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Institution

Colorado State University

EducationFort Collins, Colorado, United States
About: Colorado State University is a education organization based out in Fort Collins, Colorado, United States. It is known for research contribution in the topics: Population & Radar. The organization has 31430 authors who have published 69040 publications receiving 2724463 citations. The organization is also known as: CSU & Colorado Agricultural College.
Topics: Population, Radar, Poison control, Laser, Soil water


Papers
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Journal ArticleDOI
TL;DR: Various facets of such multimodel inference are presented here, particularly methods of model averaging, which can be derived as a non-Bayesian result.
Abstract: The model selection literature has been generally poor at reflecting the deep foundations of the Akaike information criterion (AIC) and at making appropriate comparisons to the Bayesian information...

8,933 citations

Journal ArticleDOI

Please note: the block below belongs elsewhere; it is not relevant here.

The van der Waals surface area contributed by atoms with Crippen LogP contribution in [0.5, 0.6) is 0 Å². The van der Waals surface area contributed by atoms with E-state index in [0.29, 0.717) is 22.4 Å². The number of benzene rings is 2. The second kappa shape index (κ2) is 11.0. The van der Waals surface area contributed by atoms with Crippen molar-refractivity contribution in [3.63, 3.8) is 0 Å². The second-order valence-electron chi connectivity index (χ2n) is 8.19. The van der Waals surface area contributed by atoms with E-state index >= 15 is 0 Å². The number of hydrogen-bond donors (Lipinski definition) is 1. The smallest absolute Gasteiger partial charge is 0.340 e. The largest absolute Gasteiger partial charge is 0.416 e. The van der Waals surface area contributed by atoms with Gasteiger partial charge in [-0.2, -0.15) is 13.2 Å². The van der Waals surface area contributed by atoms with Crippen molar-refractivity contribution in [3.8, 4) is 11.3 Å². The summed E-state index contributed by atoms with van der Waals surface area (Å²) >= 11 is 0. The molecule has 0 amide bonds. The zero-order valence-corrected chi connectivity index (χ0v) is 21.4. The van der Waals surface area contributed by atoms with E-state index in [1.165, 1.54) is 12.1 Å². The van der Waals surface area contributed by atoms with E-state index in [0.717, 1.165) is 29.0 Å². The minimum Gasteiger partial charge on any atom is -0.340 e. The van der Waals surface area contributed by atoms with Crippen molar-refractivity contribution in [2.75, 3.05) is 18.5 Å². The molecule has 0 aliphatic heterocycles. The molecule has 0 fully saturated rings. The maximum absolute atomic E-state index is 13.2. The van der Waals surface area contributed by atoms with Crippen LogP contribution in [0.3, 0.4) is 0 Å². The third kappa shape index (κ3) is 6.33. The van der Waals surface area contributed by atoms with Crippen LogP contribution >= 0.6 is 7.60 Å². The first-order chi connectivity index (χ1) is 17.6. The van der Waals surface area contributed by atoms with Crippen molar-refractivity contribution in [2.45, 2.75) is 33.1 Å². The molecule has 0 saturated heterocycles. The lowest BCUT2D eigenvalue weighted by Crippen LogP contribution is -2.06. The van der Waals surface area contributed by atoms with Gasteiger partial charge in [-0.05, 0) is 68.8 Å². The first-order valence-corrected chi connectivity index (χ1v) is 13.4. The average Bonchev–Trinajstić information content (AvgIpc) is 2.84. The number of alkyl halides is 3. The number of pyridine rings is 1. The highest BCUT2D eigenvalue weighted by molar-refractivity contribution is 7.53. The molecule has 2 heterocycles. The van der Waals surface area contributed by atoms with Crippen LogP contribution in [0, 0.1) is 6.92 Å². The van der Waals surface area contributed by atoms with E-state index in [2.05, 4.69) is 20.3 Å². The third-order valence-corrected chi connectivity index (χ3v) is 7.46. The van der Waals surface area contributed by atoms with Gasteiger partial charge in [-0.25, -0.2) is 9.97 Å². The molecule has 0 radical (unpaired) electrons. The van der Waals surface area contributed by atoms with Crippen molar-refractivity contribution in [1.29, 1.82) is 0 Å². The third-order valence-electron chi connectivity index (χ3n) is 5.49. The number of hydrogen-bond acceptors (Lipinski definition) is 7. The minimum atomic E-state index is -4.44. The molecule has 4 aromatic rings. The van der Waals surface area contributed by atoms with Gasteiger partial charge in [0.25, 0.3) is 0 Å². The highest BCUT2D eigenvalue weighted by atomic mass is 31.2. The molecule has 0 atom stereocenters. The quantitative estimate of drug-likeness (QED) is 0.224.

Evan Bolyen1, Jai Ram Rideout1, Matthew R. Dillon1, Nicholas A. Bokulich1, Christian C. Abnet2, Gabriel A. Al-Ghalith3, Harriet Alexander4, Harriet Alexander5, Eric J. Alm6, Manimozhiyan Arumugam7, Francesco Asnicar8, Yang Bai9, Jordan E. Bisanz10, Kyle Bittinger11, Asker Daniel Brejnrod7, Colin J. Brislawn12, C. Titus Brown4, Benjamin J. Callahan13, Andrés Mauricio Caraballo-Rodríguez14, John Chase1, Emily K. Cope1, Ricardo Silva14, Christian Diener15, Pieter C. Dorrestein14, Gavin M. Douglas16, Daniel M. Durall17, Claire Duvallet6, Christian F. Edwardson, Madeleine Ernst18, Madeleine Ernst14, Mehrbod Estaki17, Jennifer Fouquier19, Julia M. Gauglitz14, Sean M. Gibbons20, Sean M. Gibbons15, Deanna L. Gibson17, Antonio Gonzalez14, Kestrel Gorlick1, Jiarong Guo21, Benjamin Hillmann3, Susan Holmes22, Hannes Holste14, Curtis Huttenhower23, Curtis Huttenhower24, Gavin A. Huttley25, Stefan Janssen26, Alan K. Jarmusch14, Lingjing Jiang14, Benjamin D. Kaehler25, Benjamin D. Kaehler27, Kyo Bin Kang28, Kyo Bin Kang14, Christopher R. Keefe1, Paul Keim1, Scott T. Kelley29, Dan Knights3, Irina Koester14, Tomasz Kosciolek14, Jorden Kreps1, Morgan G. I. Langille16, Joslynn S. Lee30, Ruth E. Ley31, Ruth E. Ley32, Yong-Xin Liu, Erikka Loftfield2, Catherine A. Lozupone19, Massoud Maher14, Clarisse Marotz14, Bryan D Martin20, Daniel McDonald14, Lauren J. McIver23, Lauren J. McIver24, Alexey V. Melnik14, Jessica L. Metcalf33, Sydney C. Morgan17, Jamie Morton14, Ahmad Turan Naimey1, Jose A. Navas-Molina14, Jose A. Navas-Molina34, Louis-Félix Nothias14, Stephanie B. Orchanian, Talima Pearson1, Samuel L. Peoples20, Samuel L. Peoples35, Daniel Petras14, Mary L. Preuss36, Elmar Pruesse19, Lasse Buur Rasmussen7, Adam R. Rivers37, Michael S. Robeson38, Patrick Rosenthal36, Nicola Segata8, Michael Shaffer19, Arron Shiffer1, Rashmi Sinha2, Se Jin Song14, John R. Spear39, Austin D. Swafford, Luke R. Thompson40, Luke R. Thompson41, Pedro J. Torres29, Pauline Trinh20, Anupriya Tripathi14, Peter J. Turnbaugh10, Sabah Ul-Hasan42, Justin J. J. van der Hooft43, Fernando Vargas, Yoshiki Vázquez-Baeza14, Emily Vogtmann2, Max von Hippel44, William A. Walters32, Yunhu Wan2, Mingxun Wang14, Jonathan Warren45, Kyle C. Weber37, Kyle C. Weber46, Charles H. D. Williamson1, Amy D. Willis20, Zhenjiang Zech Xu14, Jesse R. Zaneveld20, Yilong Zhang47, Qiyun Zhu14, Rob Knight14, J. Gregory Caporaso1